Individuals and families thrive when they have access to stable and affordable homes, and communities are stronger overall when its residents can avoid the high financial and emotional costs of evictions. However, skyrocketing rents are outpacing wage growth and Idaho faces a shortage of over 24,000 affordable and available homes for renters with modest incomes, making it difficult for Idaho families to hold onto stable and affordable homes statewide.i
Idaho’s lawmakers can prevent the high costs of eviction and ensure Idaho families remain safely and stably housed by approving a supplemental budget request that immediately authorizes $32 million in federal dollars for emergency rental assistance (ERA) in Idaho.
Emergency Rental Assistance Effectively Prevented Eviction for 26,000 Idaho Households Since Spring 2021
To date, ERA funding has prevented eviction for over 26,000 Idaho households who were threatened by pandemic-related income and job loss.ii Idaho renters experienced higher risks of eviction during the COVID-19 pandemic due to unexpected income loss, a growing state population, and rapidly increasing rent prices throughout the state. These funds also ensured Idaho’s landlords, property managers, and utility companies were able to remain financially whole during this time of economic uncertainty.
About 2 out of every 3 households served by ERA lived outside of Ada County, demonstrating that eviction prevention is needed throughout the state. For many Idahoans – especially those living in rural Idaho – ERA funds are the only form of housing support services they can access when facing the threat of eviction.
A Brief Overview of Federal Emergency Rental Assistance
Congress took action to protect renters impacted by the pandemic by approving two rounds of emergency rental assistance through the Consolidated Appropriations Act of 2021 (ERA1) and the American Rescue Plan Act (ERA2). Although ERA1 dollars expired in September 2022, Idaho still has a federal allocation of $32 million in ERA2 available for immediate legislative authorization. Idaho funds left unused will be distributed to other states and localities by the U.S. Department of Treasury to support out of state programs.
Changes in ERA2 Eligibility Demonstrate Continued Need for Critical Housing Supports
Households served and disbursement of ERA in Idaho increased significantly after ERA2 funds became available to Idaho renters in July 2022. Prior to July, Idaho renters receiving ERA through the Housing Preservation Program had to meet the eligibility requirements outlined for ERA1, which required that all applicants prove or attest that their financial hardship was directly or indirectly due to the COVID-19 pandemic. ERA2 requirements expanded eligibility to renters with modest incomes who experienced any type of financial hardship during the pandemic. This trend suggests that many Idaho renters are still struggling to keep up with Idaho’s challenging rental landscape. The removal of bureaucratic red tape under this changed eligibility may also have made it easier for Idahoans who were impacted by the pandemic but unable to provide supporting documentation to receive this assistance.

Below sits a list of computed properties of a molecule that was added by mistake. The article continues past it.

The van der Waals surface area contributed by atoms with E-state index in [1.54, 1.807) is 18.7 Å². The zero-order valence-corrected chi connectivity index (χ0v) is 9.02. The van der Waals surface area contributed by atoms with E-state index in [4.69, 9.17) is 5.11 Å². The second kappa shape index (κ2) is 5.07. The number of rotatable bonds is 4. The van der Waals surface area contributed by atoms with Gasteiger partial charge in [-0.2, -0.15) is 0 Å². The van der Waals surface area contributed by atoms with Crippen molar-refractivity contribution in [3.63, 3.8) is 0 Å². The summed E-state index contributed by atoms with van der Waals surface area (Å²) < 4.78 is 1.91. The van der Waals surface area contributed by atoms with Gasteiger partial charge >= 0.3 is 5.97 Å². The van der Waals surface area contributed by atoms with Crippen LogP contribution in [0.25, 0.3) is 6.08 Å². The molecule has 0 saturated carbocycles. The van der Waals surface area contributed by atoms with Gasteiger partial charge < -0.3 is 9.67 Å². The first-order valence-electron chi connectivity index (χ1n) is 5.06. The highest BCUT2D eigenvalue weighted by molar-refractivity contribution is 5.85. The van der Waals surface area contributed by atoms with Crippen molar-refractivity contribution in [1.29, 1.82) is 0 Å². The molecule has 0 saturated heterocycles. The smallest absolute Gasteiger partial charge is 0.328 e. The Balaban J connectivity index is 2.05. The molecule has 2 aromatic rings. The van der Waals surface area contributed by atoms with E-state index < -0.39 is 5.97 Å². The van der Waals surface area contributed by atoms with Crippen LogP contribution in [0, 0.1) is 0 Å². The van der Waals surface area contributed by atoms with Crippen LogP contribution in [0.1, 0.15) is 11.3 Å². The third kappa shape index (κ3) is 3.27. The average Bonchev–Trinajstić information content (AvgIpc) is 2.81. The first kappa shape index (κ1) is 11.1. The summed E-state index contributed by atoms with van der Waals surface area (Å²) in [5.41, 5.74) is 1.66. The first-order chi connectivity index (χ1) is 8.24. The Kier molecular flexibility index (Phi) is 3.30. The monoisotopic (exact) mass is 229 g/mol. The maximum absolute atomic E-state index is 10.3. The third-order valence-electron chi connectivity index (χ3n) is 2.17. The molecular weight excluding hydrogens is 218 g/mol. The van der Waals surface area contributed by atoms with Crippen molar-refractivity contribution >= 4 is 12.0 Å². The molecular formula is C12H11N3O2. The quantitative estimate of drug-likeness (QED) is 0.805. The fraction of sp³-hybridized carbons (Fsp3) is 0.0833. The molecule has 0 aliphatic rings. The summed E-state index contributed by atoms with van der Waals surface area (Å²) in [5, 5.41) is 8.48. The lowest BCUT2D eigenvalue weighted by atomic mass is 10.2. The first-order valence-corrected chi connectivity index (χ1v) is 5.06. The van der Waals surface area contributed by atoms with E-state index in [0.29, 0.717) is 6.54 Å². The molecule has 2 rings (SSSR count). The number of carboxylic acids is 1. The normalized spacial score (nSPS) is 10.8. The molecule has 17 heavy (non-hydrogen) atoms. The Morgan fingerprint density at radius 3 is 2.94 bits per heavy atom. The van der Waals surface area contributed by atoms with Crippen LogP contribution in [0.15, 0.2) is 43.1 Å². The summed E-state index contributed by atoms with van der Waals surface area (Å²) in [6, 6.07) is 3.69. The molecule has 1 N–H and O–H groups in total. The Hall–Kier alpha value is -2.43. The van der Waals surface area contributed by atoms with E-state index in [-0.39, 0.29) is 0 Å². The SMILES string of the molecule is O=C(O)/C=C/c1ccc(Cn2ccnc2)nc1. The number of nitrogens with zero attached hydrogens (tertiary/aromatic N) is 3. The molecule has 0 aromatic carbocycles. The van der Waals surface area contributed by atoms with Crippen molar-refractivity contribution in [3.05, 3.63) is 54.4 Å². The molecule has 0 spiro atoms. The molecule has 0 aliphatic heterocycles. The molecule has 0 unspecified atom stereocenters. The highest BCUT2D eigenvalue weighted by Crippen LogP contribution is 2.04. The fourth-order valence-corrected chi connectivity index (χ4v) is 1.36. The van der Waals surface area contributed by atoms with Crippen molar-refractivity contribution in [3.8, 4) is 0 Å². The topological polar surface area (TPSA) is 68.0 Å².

Although monthly disbursements decreased after peaking in August 2022, the number of households served did not. Disbursement rates largely dropped as a result of program policy changes that were enacted in anticipation of funds being exhausted, such as the removal of short-term hotel stays from the application.iii
Idaho lawmakers have the opportunity to ensure Idaho families remain safely and stably housed immediately and in the future by:
- Immediately authorizing the continued deployment of federal ERA2 funds to support Idaho renters at risk of eviction.
i National Low Income Housing Coalition, “The 2022 Gap Report.” Accessed on January 10, 2023 at: https://nlihc.org/gap/state/id
ii Idaho Housing and Finance Association’s December 2022 report to the Joint Finance and Appropriations Committee.
iii Email correspondence with Idaho Housing and Finance Association, December 19, 2022
A previous version of this report indicated that the state of Idaho had $15.5 million in ERA2 funds available for legislative authorization. However, this amount increased to $32 million due to an additional disbursement of funds received by Idaho from the U.S. Treasury. We were made aware of this change and updated this report to reflect the accurate amount.